Any port in a storm
Demolition’s already well underway at the Westside Haven for Hope luxury social-services campus for the dwelling challenged, but neighborhood activists haven’t thrown in the trowel. Their new tack, backed by former zoning commissioner and not-a-snowball’s-chance-in-Texas ’07 mayoral candidate Eigenio Rodriguez, is environmental toxins. Perhaps not coincidentally, Rodriguez was present at the recent Big Tex update (sitting in back, taking notes, much like Queque), and the Name That Strikes Irritation in the Heart of a Certain Southtown Developer has been invoked in the hollow halls of the Texas Commission on Environmental Quality.
But so far, the comparison has failed to move the state toxins eunuch. Not only are the two sites almost two miles apart as the grackle flies, but Haven’s issues — your run-of-the-mill urban-industry heavy-metal and asbestos contamination — can’t hold a breath mask to Big Tex’s tremolite-asbestos problems, says TCEQ.
What’s galling the ’hood, however, is the “shoot first, ask questions later” MO that has so endeared this City administration to its allies. Why, they want to know, is the City scheduled to open the campus in December 2009 when it admittedly won’t be finished with its Voluntary Cleanup Program evaluation for at least a year.
Because it’s voluntary.
“If the City owns the property, they can do whatever they want to do to it,” says TCEQ remediation project manager Jim Formby. “TCEQ isn’t the agency that goes out there and enforces these cleanups and evaluations.” (Queque can’t make this shit up.)
Sleep easy in your own covered and heated bed, says COSA Environmental Services Manager David Newman. They’ve already scraped up the dirty dirt. It sits in piles as you read, awaiting removal by Waste Management, or maybe BFI. The asbestos? Gone, too, except possibly for one building, and disposed of properly. It’s true they’re thinking not to install the VCP monitoring wells until after the demo’s done, or maybe even the construction (they’d hate to mess them up, says Newman), but the water’s already Class 3 (read: bad) and won’t be used for drinking in your lifetime.
“If done properly, `demolition` can’t really be harmful,” says Formby, unusually optimistic for an enviro-science type. “Current `asbestos` abatement processes are done safely every day.”
If low bars you like
B Rock (dba Boobie Rock) attorney Jim Deegear sounds less upbeat than Formby, but he could just be fatigued, appearing in court with Larry Flynt-like virtue-for vice on his clients’ behalf. Deegear was back at the bench Monday — this time in front of Judge David Peeples, who will shepherd the proposed adult-entertainment club through its remaining legal bondage, including a tentative February jury date — arguing once again that the term “prurient” in the deed restriction upon which the offended neighbors’ hopes rest is too flimsy to be meaningful and in any event slips into something more comfortable with each new generation.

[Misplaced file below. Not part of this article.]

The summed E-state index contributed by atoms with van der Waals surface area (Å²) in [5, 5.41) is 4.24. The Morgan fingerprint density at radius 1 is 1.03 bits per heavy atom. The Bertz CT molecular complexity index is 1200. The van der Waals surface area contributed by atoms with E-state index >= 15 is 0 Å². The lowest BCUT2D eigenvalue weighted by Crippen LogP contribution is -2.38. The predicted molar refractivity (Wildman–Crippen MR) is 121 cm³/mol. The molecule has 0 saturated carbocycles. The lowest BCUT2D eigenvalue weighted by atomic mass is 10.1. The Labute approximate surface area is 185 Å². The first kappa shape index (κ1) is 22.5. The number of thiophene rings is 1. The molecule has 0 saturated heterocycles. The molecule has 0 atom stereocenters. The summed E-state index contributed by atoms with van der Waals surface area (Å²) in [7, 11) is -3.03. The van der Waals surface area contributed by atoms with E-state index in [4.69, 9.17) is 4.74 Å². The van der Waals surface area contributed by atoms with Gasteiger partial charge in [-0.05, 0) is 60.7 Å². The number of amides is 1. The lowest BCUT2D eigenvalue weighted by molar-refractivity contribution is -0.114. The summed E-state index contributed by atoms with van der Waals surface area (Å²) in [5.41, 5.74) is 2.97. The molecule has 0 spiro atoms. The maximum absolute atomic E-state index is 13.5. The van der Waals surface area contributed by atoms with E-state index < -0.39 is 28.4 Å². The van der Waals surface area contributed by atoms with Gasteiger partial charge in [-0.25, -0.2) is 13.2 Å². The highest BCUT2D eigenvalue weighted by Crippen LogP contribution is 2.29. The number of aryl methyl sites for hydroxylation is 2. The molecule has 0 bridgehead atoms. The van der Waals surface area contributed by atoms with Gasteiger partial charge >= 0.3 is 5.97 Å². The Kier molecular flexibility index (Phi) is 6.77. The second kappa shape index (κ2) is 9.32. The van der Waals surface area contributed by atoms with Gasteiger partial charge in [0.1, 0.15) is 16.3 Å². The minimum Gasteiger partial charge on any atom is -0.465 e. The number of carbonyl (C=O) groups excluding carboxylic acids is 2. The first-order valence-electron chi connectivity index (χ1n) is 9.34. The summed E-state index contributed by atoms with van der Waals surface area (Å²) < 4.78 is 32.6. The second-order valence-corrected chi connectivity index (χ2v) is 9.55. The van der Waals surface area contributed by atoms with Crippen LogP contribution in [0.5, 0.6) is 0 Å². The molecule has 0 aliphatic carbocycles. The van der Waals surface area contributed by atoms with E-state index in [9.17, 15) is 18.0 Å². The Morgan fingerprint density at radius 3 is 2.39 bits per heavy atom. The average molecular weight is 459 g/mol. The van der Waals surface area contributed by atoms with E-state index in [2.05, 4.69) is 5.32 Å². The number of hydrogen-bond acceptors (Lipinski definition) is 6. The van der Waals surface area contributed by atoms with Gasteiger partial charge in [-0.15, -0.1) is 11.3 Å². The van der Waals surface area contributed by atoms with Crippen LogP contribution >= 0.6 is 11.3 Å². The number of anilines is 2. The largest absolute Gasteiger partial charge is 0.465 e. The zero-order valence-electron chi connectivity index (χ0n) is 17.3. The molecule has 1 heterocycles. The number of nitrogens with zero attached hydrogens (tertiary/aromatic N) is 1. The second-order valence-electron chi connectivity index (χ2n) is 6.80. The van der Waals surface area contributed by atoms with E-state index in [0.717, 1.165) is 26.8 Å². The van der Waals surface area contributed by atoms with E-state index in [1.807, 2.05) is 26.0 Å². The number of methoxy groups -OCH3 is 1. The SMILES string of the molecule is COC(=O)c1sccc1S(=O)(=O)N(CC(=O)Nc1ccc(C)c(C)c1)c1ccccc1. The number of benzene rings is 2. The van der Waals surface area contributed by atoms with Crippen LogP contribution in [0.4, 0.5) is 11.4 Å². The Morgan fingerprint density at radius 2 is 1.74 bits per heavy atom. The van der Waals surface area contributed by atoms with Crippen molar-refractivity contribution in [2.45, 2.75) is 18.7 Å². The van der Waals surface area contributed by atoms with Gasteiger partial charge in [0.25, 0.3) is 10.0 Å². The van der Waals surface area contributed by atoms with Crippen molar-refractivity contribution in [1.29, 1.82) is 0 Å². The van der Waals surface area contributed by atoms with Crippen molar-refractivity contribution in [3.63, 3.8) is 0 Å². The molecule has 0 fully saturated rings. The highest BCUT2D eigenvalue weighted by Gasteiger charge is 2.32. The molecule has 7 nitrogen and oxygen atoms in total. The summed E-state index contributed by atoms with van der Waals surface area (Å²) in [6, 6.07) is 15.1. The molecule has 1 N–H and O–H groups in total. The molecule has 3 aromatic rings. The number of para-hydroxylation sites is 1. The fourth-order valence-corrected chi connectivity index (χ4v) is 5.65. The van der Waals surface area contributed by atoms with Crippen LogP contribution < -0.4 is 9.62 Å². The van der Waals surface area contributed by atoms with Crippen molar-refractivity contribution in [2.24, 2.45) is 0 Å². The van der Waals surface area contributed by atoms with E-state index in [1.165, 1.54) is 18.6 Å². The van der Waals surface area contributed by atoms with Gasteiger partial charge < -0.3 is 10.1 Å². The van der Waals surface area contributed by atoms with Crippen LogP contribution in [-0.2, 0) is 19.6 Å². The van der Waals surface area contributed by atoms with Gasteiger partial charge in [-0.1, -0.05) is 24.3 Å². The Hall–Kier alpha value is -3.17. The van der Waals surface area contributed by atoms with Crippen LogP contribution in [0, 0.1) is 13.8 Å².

Deegear is clearly singing on the side of the angels — “In olden days a glimpse of stocking/ Was looked on as something shocking,/ But now, God knows,/ Anything Goes” — but District 8 Councilcrusader Diane Cibrian is marshalling the forces at her disposal, including a proposed Unified Development Code change that would define nightclubs right out of the restaurant category, which they use like a Trojan (horse) to sneak into unsuspecting neighborhoods before the residents can take prophylactic action.
Wielding a favorite weapon of citizen reformers, the isolated police statistic, Cibrian indicts Boobie Rock sibling Sugar’s for some 72 police calls for criminal trespass, deadly conduct with a firearm, and every transgression in between, from January to October of last year. (Queque’s comparison stats for other clubs haven’t arrived yet, open-records timelines being what they are, but we’re holding our indignation in check.)
“Residents deserve the right to know when a strip club is coming up in their neighborhood,” says Cibrian. “This is really not about Not in My Backyard. It’s about not in anyone’s backyard.” Especially the backyard of the 50-odd kids living at a nearby apartment complex who’ve been identified as potential victims of low entertainment. Although, Queque suspects, to put a little twist to John Henry Faulk, those kids’ll learn how to masturbate all by their lonesomes. (Up next: Removal of all wireless-internet ports and blocking of HBO’s real-sex shows, which are multiplying like Playboy bunnies.)
This City not being one to pass up the opportunity for more bureaucracy (see: River Commission; read: job security), Cibrian is already lining up council supporters. Also appearing in the NIABY Nightclub Revue, er Review, are fellow UDC proposal signatories Justin Rodriguez (7), Philip Cortez (4), John Clamp (10), and Mary Alice Cisneros (1).
The Main Plaza makeover remains on track for its late-spring debut, despite history’s pesky insistence on leaving her playthings strewn about where backhoes and shovels are bound to dig them up, causing those busybodies at the Texas Historical Commission to come poking around. The booty tally so far? The City prefers not to tout it on the major news outlets “because of our concerns regarding possible treasure seekers,” according to a September 21, 2007, memo from City PR queen Di Galvan. But there is an 1850s coin that may be of some interest, and City Council is scheduled to vote this week on additional funds for the project: $700,000-plus for engineering and design-enhancement items, and another $187,000 to SWA Group for primarily archeological activities having to do with “disarticulated” human bones, sword tips, glass, and pottery. Oh, we’re diggin’ all right. In the meantime, enjoy Galvan’s philosophy on working with the local news media on the Curblog at sacurrent.com. •
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